The One Mindset Change You’ll Need for Weight-Loss Success

Food is not a reward, and exercise is not a punishment.

On its face, that seems like a simple idea. It’s also one that has the potential to completely remake your relationship with nutrition, exercise, your body — and, ultimately, your results.

But it’s not as easy in practice. Think about how many times you’ve said, “I’ve been so good this week, I deserve a treat.” or “I’ve completely gorged myself today. I need to get to the gym to work it off.”

This is a self-defeating cycle, in which two things that should both nurture and fuel our bodies — food and exercise — erode our self-esteem and put us down, explains Michelle May, MD, founder of Am I Hungry? mindful-eating programs.

Exercise becomes a way of fixing perceived shortcomings. And food, depending on its calorie content, either becomes a treat or a tool for self-deprivation, says Susan Albers, a clinical psychologist at the Cleveland Clinic who specializes in body image and weight loss.

When you think about it like that, no wonder most people hate healthy eating and exercise — and often have a tough time sticking with either.

“When people learn to get away from this learned mindset, and treat both food and exercise as ways to fuel and care for their bodies, they are more likely to find mind and body balance,” May says. “They are more likely to sustain healthy behaviors over the long term.”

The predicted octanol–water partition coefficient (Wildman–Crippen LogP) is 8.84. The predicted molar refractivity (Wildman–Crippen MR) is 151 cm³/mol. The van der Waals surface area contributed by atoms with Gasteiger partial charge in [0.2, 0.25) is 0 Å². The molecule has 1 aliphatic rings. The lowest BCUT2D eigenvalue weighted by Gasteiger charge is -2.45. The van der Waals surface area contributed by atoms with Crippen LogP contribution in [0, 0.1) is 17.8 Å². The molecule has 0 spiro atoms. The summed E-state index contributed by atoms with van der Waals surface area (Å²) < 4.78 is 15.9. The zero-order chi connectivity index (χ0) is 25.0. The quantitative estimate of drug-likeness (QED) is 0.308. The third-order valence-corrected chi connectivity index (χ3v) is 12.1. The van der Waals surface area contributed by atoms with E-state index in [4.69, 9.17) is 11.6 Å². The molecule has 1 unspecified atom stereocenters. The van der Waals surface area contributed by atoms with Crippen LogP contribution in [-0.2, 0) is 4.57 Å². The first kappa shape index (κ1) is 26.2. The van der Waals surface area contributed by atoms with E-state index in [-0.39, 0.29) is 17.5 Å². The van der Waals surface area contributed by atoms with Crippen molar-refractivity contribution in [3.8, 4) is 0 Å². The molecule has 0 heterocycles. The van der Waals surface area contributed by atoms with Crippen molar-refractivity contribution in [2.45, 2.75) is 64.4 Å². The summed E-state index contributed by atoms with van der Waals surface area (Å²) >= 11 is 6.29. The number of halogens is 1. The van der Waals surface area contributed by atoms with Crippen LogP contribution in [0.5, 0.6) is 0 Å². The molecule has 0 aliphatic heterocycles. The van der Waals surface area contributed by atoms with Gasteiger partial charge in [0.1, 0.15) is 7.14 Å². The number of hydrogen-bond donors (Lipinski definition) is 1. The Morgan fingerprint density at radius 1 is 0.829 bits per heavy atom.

“When you hear yourself say, ‘I deserve a reward,’ make the reward fit the action,” Albers says. “So, if you worked hard all day, it’s likely that, what will truly be rewarding, is a minibreak.”

Have some ideas on-hand and ready to go. Spend five minutes brainstorming five things that you find soothing to your body, five things that can give you a minibreak during the day and five things that are fun. Post this list in an easy-to-see location for whenever the need-to-reward urge strikes.


Think back to when you had a really fun time working out, maybe you were participating in a bucket-list run, playing soccer with your friends or going on a relaxing hike in nature. Whatever it is, thinking about that memory may help you look forward to future workouts, suggests 2015 research from the University of New Hampshire.


When you hear yourself trying to rationalize a food choice, stop yourself right there. Take three deep breaths and remind yourself that your behaviors don’t determine what you can and can’t eat, Albers says. Then, decide if you really want that food and, if so, why. For instance, you might say, “I want chocolate, because it tastes good — not because I do or don’t deserve it.”  


If your workout doesn’t make you feel good, it’s time to change it, she says. If you usually run on the treadmill, try lifting weights for a change. If you usually go cycling, try swimming. There’s no limit to the options.


Oftentimes, junk foods feel indulgent simply because we don’t know how to create healthy meals that are also tasty. Try one new healthy recipe each week that’s full of flavor and makes you feel good — before you know it, you’ll have a healthy-cooking arsenal at your fingertips.

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